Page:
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Free Team Building Games for Kids

author image Linda Basilicato
Linda Basilicato has been writing food and lifestyle articles since 2005 for newspapers and online publications such as She graduated magna cum laude from Stony Brook University in New York and also holds a Master of Arts in philosophy from the University of Montana.
Free Team Building Games for Kids
Kids are playing games together. Photo Credit: Digital Vision./Digital Vision/Getty Images

Team-building activities are a fun way to teach children teamwork, leadership, communication, decision-making and problem-solving skills. To succeed at team-building games, children have to learn to work together, listen carefully, communicate clearly and think creatively. Many team-building games require no props and can be played in a backyard or even indoors. After each activity, discuss with children what they tried, what worked or didn't work and what they learned. Be sure to let insights come from the children themselves; do not turn the discussion into a lecture.

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Choose a volunteer from the group. Have this person step aside while the other children stand in a circle, about two feet apart from one another. The extra person is the starting player; she will choose a space in between two other players. Tell players they are not allowed to say anything except the word "Go."

Blow a whistle or clap your hands to start the game. The starting player will make eye contact with someone in the circle with the intent of getting that person to say "Go." Once she receives the command, she will walk slowly toward the child who said it. The child who uttered the command will then make eye contact with another person in the circle with the intent of getting that person to say "Go."

Once this second person receives the command, he will start walking toward the person who said it. The idea is this: Each person who gives a command should receive a command quickly enough to vacate his position and give it over to the player who is approaching him. Once the group is able to successfully complete the task, challenge them to change spots while dribbling a ball.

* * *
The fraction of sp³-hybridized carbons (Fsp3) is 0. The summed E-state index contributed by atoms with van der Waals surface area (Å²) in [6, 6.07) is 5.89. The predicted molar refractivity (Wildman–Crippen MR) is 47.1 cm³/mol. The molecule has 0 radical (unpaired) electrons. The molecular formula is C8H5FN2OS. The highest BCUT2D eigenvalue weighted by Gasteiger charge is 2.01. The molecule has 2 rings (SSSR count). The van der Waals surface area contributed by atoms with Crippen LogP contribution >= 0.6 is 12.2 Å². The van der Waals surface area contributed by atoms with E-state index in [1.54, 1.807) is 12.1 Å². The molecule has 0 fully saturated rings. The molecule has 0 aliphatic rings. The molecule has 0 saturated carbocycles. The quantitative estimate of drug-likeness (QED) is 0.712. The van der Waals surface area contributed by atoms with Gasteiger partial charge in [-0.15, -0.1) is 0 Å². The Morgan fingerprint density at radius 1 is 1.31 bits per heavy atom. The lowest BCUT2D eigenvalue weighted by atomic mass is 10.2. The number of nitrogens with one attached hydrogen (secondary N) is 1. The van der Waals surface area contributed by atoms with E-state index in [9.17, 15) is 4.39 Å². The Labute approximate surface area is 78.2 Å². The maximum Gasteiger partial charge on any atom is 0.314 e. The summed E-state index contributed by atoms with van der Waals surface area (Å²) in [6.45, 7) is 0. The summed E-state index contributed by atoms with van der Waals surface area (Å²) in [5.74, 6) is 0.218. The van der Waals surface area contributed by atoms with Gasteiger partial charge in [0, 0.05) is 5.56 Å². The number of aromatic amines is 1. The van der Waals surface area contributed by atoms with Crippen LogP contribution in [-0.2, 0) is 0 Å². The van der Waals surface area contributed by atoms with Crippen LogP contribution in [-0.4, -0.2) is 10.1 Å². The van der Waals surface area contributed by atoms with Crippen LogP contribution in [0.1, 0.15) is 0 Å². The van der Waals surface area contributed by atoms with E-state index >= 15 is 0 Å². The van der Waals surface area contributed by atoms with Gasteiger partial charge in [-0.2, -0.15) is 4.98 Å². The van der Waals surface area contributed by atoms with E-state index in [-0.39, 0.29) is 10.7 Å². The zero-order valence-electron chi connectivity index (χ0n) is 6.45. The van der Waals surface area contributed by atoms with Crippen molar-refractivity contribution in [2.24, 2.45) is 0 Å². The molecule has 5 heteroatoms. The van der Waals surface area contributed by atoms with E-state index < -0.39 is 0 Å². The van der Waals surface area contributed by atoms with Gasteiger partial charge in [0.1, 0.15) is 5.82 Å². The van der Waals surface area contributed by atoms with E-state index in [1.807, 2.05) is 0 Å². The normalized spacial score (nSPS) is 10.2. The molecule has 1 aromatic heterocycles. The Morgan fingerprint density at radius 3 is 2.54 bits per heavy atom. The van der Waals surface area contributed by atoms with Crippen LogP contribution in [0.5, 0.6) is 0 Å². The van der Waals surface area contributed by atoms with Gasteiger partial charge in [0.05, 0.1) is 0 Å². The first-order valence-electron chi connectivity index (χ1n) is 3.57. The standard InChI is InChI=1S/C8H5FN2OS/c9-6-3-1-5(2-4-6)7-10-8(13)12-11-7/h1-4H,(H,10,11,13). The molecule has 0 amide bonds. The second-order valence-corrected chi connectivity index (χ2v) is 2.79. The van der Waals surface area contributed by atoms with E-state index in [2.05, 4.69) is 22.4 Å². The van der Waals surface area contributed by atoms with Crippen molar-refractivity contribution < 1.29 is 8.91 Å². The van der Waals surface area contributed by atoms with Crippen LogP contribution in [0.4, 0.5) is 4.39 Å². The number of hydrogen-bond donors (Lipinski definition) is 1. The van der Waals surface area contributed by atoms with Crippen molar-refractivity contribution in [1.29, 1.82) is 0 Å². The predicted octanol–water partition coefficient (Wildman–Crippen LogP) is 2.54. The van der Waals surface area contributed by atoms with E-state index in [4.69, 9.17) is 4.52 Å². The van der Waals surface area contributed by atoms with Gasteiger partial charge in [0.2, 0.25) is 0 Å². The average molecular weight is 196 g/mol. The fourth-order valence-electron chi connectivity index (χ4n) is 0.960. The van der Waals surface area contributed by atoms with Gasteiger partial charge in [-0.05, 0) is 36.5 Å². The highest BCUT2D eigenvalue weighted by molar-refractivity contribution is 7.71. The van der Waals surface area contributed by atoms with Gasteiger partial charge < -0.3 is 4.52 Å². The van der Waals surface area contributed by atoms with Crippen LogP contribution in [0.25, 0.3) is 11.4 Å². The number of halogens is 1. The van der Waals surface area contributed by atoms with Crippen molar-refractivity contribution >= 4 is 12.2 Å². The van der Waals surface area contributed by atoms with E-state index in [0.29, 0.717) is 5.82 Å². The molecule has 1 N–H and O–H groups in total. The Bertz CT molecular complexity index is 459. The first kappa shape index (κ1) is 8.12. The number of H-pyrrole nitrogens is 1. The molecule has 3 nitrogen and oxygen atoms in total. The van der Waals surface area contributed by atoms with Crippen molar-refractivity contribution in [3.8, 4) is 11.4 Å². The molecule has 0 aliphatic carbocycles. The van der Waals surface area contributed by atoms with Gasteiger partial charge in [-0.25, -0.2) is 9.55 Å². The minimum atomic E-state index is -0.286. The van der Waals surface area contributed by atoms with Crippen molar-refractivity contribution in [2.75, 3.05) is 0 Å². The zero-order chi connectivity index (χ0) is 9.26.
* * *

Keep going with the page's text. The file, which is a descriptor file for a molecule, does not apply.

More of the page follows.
Antique Can

For this exercise, you will need a large can and an object to place inside of it. Direct the group to stand in a circle. Assign limitations to each player or to the entire group. You could, for example, blindfold one or more participants while asking others to use only their feet.

Show the children the can. Make up a story about how ancient, powerful or valuable it is and that it must not be dropped on the ground. Challenge the group to pass the can around to each member without dropping it or spilling its contents.

If the can--or the object in the can--drops to the ground, the group must start over. After explaining the task to the group, ask them to set a time goal for completing the task.

Discuss with participants their tactics, methods of communication and performance. Ask them how they felt about or dealt with the limitations placed on them. Invite them to connect the limitations imposed on them in the game to the obstacles they sometimes face in life.

Hula Hoop

For this exercise, you will need a hula hoop. Ask the children to stand in a tight circle with one hand inside the circle, raised to about head level. If you have available to you an area with a mild slope, use it; it will make the game more challenging.

Tell participants to extend a finger from their raised arm. Lay the hula hoop on top of their fingers. The hoop may immediately start to rise. Hold it in place as you give the group directions.

Tell them they must remain in contact with the hula hoop at all times, but they must not hook a finger around it or pull it. The hula hoop must simply lay on top of their fingers.

Once they understand the rules, tell the children to simply lower the hula hoop to the ground. Step aside and allow the children to figure this out on their own. At the end of the game, ask participants to discuss their tactics, conflicts and methods of communication.

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